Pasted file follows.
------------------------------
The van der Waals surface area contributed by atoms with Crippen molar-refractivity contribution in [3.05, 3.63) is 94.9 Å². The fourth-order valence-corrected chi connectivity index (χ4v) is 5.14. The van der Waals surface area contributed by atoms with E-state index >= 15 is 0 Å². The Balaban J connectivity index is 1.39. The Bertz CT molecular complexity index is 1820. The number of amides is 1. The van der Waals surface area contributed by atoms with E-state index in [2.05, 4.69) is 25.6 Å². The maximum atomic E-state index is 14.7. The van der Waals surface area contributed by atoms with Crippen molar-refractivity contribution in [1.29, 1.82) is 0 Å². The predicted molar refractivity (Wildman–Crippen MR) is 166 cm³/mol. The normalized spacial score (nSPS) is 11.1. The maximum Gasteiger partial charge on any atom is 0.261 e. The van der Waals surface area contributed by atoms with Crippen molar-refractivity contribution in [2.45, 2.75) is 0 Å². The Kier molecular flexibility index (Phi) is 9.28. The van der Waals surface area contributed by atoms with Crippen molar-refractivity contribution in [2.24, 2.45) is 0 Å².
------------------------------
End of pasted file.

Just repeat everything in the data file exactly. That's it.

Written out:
The van der Waals surface area contributed by atoms with Crippen molar-refractivity contribution in [3.05, 3.63) is 94.9 Å². The fourth-order valence-corrected chi connectivity index (χ4v) is 5.14. The van der Waals surface area contributed by atoms with E-state index >= 15 is 0 Å². The Balaban J connectivity index is 1.39. The Bertz CT molecular complexity index is 1820. The number of amides is 1. The van der Waals surface area contributed by atoms with E-state index in [2.05, 4.69) is 25.6 Å². The maximum atomic E-state index is 14.7. The van der Waals surface area contributed by atoms with Crippen molar-refractivity contribution in [1.29, 1.82) is 0 Å². The predicted molar refractivity (Wildman–Crippen MR) is 166 cm³/mol. The normalized spacial score (nSPS) is 11.1. The maximum Gasteiger partial charge on any atom is 0.261 e. The van der Waals surface area contributed by atoms with Crippen molar-refractivity contribution in [2.45, 2.75) is 0 Å². The Kier molecular flexibility index (Phi) is 9.28. The van der Waals surface area contributed by atoms with Crippen molar-refractivity contribution in [2.24, 2.45) is 0 Å².